contribution provided by such a small boosters is negligible Patent 7 274 340, Sep. 25, 2007.
[19] J. Anguera, I. Sanz, C. Puente, and J. Mumbru, Wireless Device In-
and they should not be considered antennas. Consequently cluding a Multiband Antenna System, Patent Appl. WO2008/119699,
their integration in the handset platform removes the need of Mar. 26, 2008.
including a dedicated antenna in the wireless handheld device [20] J. Anguera, A. Andjar, C. Puente, and J. Mumbru, Antennaless Wire-
less Device, Patent Appl. WO2010/015365, Jul. 31, 2009.
[20], [21]. [21] J. Anguera, A. Andjar, C. Puente, and J. Mumbru, Antennaless Wire-
This proposal becomes an alternative to the traditional an- less Device Capable of Operation in Multiple Frequency Regions,
tenna technology and appears as a promising standard solution Patent Appl. WO2010/015364, July 31, 2009.
[22] R. J. Garbacz and R. H. Turpin, A generalized expansion for radiated
for being integrated in the new multifunctional wireless devices. and scattered fields, IEEE Trans. Antennas Propag., vol. AP-19, pp.
In this regard, the available space in handset platforms for inte- 348358, May 1971.
grating new functionalities is further increased while the radi- [23] R. F. Harrington and J. R. Mautz, Theory of characteristic modes for
conducting bodies, IEEE Trans. Antennas Propag., vol. AP-19, no. 5,
ating performance is preserved. pp. 622628, Sep. 1971.
[24] R. F. Harrington and J. R. Mautz, Computation of characteristic
modes for conducting bodies, IEEE Trans. Antennas Propag., vol.
REFERENCES AP-19, no. 5, pp. 629639, Sep. 1971.
[25] E. H. Newman, Small antenna location synthesis using character-
[1] K. L. Wong, Planar Antennas for Wireless Communications. New istic modes, IEEE Trans. Antennas Propag., vol. AP-27, no. 4, pp.
York: Wiley, 2003. 530531, Jul. 1979.
[2] J. S. McLean, A re-examination of the fundamental limits on the radi- [26] C. T. Famdie, W. L. Schroeder, and L. Solbach, Numerical analysis
ation Q of electrically small antennas, IEEE Trans. Antennas Propag., of characteristic modes on the chassis of mobile phones, presented at
vol. AP-44, pp. 672676, May 1996. the 1st Eur. Conf. on Antennas and PropagationEuCAP 2006, Nice,
[3] C. Puente, J. Anguera, J. Soler, and A. Condes, Coupled Multiband France, 2006.
Antennas, Patent App. WO2004/025778, Sep. 10, 2002. [27] S. R. Best, The inverse relationship between quality factor and
[4] C. Lin and K. L. Wong, Printed monopole slot antenna for internal bandwidth in multiple resonant antennas, in Proc. IEEE Antennas
multiband mobile phone antenna, IEEE Trans. Antennas Propag., vol. and Propagation Society Int. Symp., 2006, pp. 623626.
55, no. 12, pp. 36903697, Dec. 2007. [28] R. C. Hansen, Fano limits on matching bandwidth, IEEE Antennas
[5] S. Risco, J. Anguera, A. Andjar, A. Prez, and C. Puente, Coupled Propag. Mag., vol. 47, no. 3, pp. 8990, Jun. 2005.
monopole antenna design for multiband handset devices, Microw. Opt. [29] J. Anguera, C. Puente, C. Borja, G. Font, and J. Soler, A systematic
Technol. Lett., vol. 52, no. 2, pp. 359364, Feb. 2010. method to design single-patch broadband microstrip patch antennas,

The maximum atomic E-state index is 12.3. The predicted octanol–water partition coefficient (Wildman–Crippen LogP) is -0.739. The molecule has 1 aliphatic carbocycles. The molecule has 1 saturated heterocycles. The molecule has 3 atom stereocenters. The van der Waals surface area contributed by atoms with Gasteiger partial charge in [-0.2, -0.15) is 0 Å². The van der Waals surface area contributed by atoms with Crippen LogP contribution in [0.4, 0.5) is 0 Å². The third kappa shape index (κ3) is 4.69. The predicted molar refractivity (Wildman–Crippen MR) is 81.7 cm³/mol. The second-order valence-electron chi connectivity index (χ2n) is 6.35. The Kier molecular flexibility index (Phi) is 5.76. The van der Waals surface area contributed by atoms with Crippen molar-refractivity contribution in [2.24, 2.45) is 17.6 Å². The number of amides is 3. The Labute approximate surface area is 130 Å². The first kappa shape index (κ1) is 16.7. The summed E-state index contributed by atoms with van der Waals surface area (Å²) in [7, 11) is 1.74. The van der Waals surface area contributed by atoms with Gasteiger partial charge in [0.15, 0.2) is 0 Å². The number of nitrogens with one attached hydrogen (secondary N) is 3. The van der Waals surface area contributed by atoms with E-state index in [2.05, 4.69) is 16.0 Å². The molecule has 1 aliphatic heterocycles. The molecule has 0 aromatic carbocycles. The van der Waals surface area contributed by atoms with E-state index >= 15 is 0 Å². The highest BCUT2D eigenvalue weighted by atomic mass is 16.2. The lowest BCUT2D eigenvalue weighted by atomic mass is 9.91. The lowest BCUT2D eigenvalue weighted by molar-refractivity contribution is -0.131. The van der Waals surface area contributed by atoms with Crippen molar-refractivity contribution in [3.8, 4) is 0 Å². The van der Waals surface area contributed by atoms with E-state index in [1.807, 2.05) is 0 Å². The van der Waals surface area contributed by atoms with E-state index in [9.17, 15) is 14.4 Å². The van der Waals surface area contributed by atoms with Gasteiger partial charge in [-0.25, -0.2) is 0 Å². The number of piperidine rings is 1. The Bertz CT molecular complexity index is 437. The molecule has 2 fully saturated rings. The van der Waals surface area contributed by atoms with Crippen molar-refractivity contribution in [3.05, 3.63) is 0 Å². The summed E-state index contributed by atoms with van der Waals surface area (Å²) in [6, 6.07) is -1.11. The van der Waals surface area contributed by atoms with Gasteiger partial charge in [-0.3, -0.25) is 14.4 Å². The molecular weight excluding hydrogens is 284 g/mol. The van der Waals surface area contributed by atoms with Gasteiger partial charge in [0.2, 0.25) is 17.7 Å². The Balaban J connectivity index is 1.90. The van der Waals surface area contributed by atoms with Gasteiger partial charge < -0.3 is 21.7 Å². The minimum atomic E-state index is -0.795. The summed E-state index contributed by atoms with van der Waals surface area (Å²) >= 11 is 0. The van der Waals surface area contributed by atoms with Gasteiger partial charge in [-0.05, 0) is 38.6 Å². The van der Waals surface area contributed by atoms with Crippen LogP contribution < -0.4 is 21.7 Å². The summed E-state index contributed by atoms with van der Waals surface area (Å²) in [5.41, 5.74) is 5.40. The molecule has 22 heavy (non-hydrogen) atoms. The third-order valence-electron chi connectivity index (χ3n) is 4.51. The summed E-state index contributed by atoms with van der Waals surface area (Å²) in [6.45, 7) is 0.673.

[6] P. Vainikainen, J. Ollikainen, O. Kiveks, and I. Kelander, Res- Microw. Opt. Technol. Lett., vol. 31, no. 3, pp. 185188, Nov. 2001.
onator-based analysis of the combination of mobile handset antenna [30] A. Andjar, J. Anguera, and C. Puente, A systematic method to de-
and chassis, IEEE Trans. Antennas Propag., vol. 50, no. 10, pp. sign broadband matching networks, presented at the Eur. Conf. on An-
14331444, Oct. 2002. tennas and PropagationEuCAP 2010, Barcelona, Spain, 2010.
[7] M. Cabedo-Fabrs, E. Antonino-Daviu, A. Valero-Nogueira, and M. [31] M. Martnez, O. Letschke, M. Geissler, D. Heberling, A. M. Martnez,
F. Bataller, The theory of characteristic modes revisited: A contribu- and D. Snchez, Integrated planar multiband antennas for personal
tion to the design of antennas for modern applications, IEEE Antennas communication handsets, IEEE Trans. Antennas Propag., vol. 54, no.
Propag. Mag., vol. 49, no. 5, pp. 5268, Oct. 2007. 2, pp. 384391, Feb. 2006.
[8] W. L. Schroeder, C. T. Famdie, and K. Solbach, Utilization and tuning [32] B. Kim, S. Park, Y. Yoon, J. Oh, K. Lee, and G. Koo, Hexaband planar
of the chassis modes of a handheld terminal for the design of multi- inverted-F antenna with novel feed structure for wireless terminals,
band radiation characteristics, IEEE Wideband Multi-Band Antennas IEEE Antennas Wireless Propag. Lett., vol. 6, pp. 6669, 2007.
Arrays, pp. 117121, Sept. 2005. [33] H. Hsieh, Y. Lee, K. Tiong, and J. Sun, Design of a multiband antenna
[9] J. Anguera, I. Sanz, A. Sanz, A. Condes, D. Gala, C. Puente, and J. for mobile handset operations, IEEE Antennas Wireless Propag. Lett.,
Soler, Enhancing the performance of handset antennas by means of vol. 8, pp. 200203, 2009.
groundplane design, presented at the IEEE Int. Workshop on Antenna [34] Z. Li and Y. Rahmat-Samii, Optimization of PIFA-IFA combination
Technology: Small Antennas and Novel Metamaterials (iWAT 2006), in handset antenna designs, IEEE Trans. Antennas Propag., vol. 53,
New York, Mar. 2006. no. 5, pp. 17701778, May 2005.

Aurora Andjar (S11) was born in Barcelona, multiband and small antennas, broadband matching networks, diversity antenna
Spain, in 1984. She received the Bachelor degree systems, electromagnetic dosimetry, and handset antennas. From September
in telecommunication engineering (specializing 2003 to May 2004, he was with Fractus-Korea (Republic South of Korea)
in telecommunication systems), in 2005, and the were he was managing projects for miniature and multiband antennas for
Master degree in telecommunications engineering handset and wireless applications. Since 2005, he has been leading research